Meanwhile, taking a closer look at the student enrolment in public higher learning institutions by level of study between 2004 and 2007, it is easily visible that female students are still the major human capital investors in every level of study except for Ph.D. study (refer to Figure 5). Females' lower enrolment in Ph.D. study could be attributed to the shorter working lifespan perceived by them compared to their male counterparts to give way for marriage and child-bearing. Besides that, female workers might also believe that they have shorter period of time to recoup the investment costs, which has shaken their motivation to invest in higher educational level in the way predicted by Mincer and Polachek (1974), Polachek (1981), and Becker (1985). Notwithstanding that, female's educational achievement should have indeed adequately equipped them for a labour market that is full of competition.

Figure 5: Student Enrolment in Public Higher Learning Institutions by Level of Study and Sex, 2004 - 2007

Male

Female

2004

2005

2006

2007

2004

2005

2006

2007

Diploma (%)

41.2

41.8

40.4

41.8

58.8

58.2

59.6

58.2

First Degree (%)

35.9

35.5

35.8

38.1

64.1

64.5

64.2

61.9

Post Graduate Diploma (%)

--

45.5

42.4

35.2

--

54.5

57.6

64.8

Masters (%)

46.3

45.9

45.6

47.1

53.7

54.1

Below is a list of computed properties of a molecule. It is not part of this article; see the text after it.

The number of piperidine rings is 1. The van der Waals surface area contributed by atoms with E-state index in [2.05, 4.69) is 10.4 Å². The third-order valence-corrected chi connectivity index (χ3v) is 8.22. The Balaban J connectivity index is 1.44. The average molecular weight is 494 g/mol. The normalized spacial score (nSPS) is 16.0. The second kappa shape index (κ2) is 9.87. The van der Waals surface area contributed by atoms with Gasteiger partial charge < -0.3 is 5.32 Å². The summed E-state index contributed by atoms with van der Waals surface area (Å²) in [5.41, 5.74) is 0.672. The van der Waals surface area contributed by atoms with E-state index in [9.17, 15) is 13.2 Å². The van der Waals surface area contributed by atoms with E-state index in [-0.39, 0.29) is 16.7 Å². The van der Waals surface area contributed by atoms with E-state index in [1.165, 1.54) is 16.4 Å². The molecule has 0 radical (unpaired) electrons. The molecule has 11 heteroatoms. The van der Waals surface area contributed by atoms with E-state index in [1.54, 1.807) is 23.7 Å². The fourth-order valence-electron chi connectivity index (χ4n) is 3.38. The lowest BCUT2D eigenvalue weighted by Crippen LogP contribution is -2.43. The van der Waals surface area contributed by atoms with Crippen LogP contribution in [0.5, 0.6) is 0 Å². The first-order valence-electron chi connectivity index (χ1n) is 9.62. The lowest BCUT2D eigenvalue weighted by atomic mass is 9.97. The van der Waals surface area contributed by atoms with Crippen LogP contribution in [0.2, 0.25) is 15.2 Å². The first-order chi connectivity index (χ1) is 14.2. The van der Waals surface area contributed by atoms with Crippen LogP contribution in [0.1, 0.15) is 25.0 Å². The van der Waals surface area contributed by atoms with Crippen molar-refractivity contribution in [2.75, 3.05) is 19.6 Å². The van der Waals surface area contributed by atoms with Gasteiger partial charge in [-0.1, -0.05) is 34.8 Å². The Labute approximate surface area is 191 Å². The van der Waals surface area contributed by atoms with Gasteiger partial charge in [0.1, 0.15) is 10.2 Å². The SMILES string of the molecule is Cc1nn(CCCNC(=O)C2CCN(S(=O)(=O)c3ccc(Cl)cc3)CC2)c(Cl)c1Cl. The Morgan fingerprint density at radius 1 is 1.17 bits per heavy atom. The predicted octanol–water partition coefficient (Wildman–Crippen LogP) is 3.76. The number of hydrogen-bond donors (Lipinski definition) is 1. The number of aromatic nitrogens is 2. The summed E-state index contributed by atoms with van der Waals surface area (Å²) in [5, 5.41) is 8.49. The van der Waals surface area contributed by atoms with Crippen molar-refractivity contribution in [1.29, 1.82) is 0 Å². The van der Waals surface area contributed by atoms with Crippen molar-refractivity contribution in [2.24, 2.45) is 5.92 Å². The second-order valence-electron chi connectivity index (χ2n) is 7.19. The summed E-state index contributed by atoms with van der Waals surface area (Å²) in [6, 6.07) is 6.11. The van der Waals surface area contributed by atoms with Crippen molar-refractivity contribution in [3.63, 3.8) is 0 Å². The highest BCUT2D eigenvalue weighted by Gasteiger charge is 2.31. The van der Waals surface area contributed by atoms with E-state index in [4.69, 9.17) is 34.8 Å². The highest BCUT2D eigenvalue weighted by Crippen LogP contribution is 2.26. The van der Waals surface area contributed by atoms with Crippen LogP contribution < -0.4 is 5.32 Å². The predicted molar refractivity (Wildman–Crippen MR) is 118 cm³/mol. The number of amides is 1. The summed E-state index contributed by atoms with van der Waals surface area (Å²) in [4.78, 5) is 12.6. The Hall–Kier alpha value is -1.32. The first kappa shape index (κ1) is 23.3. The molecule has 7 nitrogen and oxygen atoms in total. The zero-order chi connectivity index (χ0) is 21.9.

54.4

52.9

Ph.D. (%)

61.4

61.3

60.9

61.9

38.6

38.7

39.1

38.1

Source: Adapted from the Ministry of Education, Malaysia.

Based on the statistical evidence shown above, it is convincingly true that females' achievement in education in terms of their enrolment in government and government-assisted educational institutions by level of education, enrolment in public higher learning institutions at first degree by field of study, and enrolment in public higher learning institutions by level of study, is way ahead of their males' counterparts. If gender discrimination that works to the disadvantage of females does not exist in Malaysian labour market, females' access to all occupational categories should by all means be at least comparable to, if not exceeding, that of the males'. However, the phenomenon of occupational and industrial segregation by gender is still evidenced in Malaysian labour market as discussed below.

Gender Inequality in Occupational Distribution: Discrimination or Preference?

Analysing the number of employed persons by occupation and sex between 2005 and 2007 where occupation categories are classified according to Malaysian Standard Classification of Occupations (MASCO) 1998, one can easily observe that male workers constitute the largest share of the pool of employed persons in all occupation except for clerical workers which are deemed to be female-dominated. The top three occupation categories with the highest magnitude of percentage difference between male and female workers are the ‘craft and related trade workers', ‘legislators, senior officials and managers', and ‘skilled agricultural and fishery workers' which are reckoned with being male-dominated. Moreover, occupational distribution among female workers as a percentage of total female employed further confirms the scenario above. Lowest proportions of females are employed as ‘craft and related trade workers' and ‘legislator, senior officials and managers' with an annual average of 4.3 percent and 5.2 percent, respectively, between 2005 and 2007. Most of the female workers find their employment as ‘service workers and shop and market sales workers' and ‘clerical workers' (annual average of 19.2% and 18.8%, respectively). Figure 6 below presents this ironic difference. 

Figure 6: Number of Employed Persons by Occupation and Sex, 2005 - 2007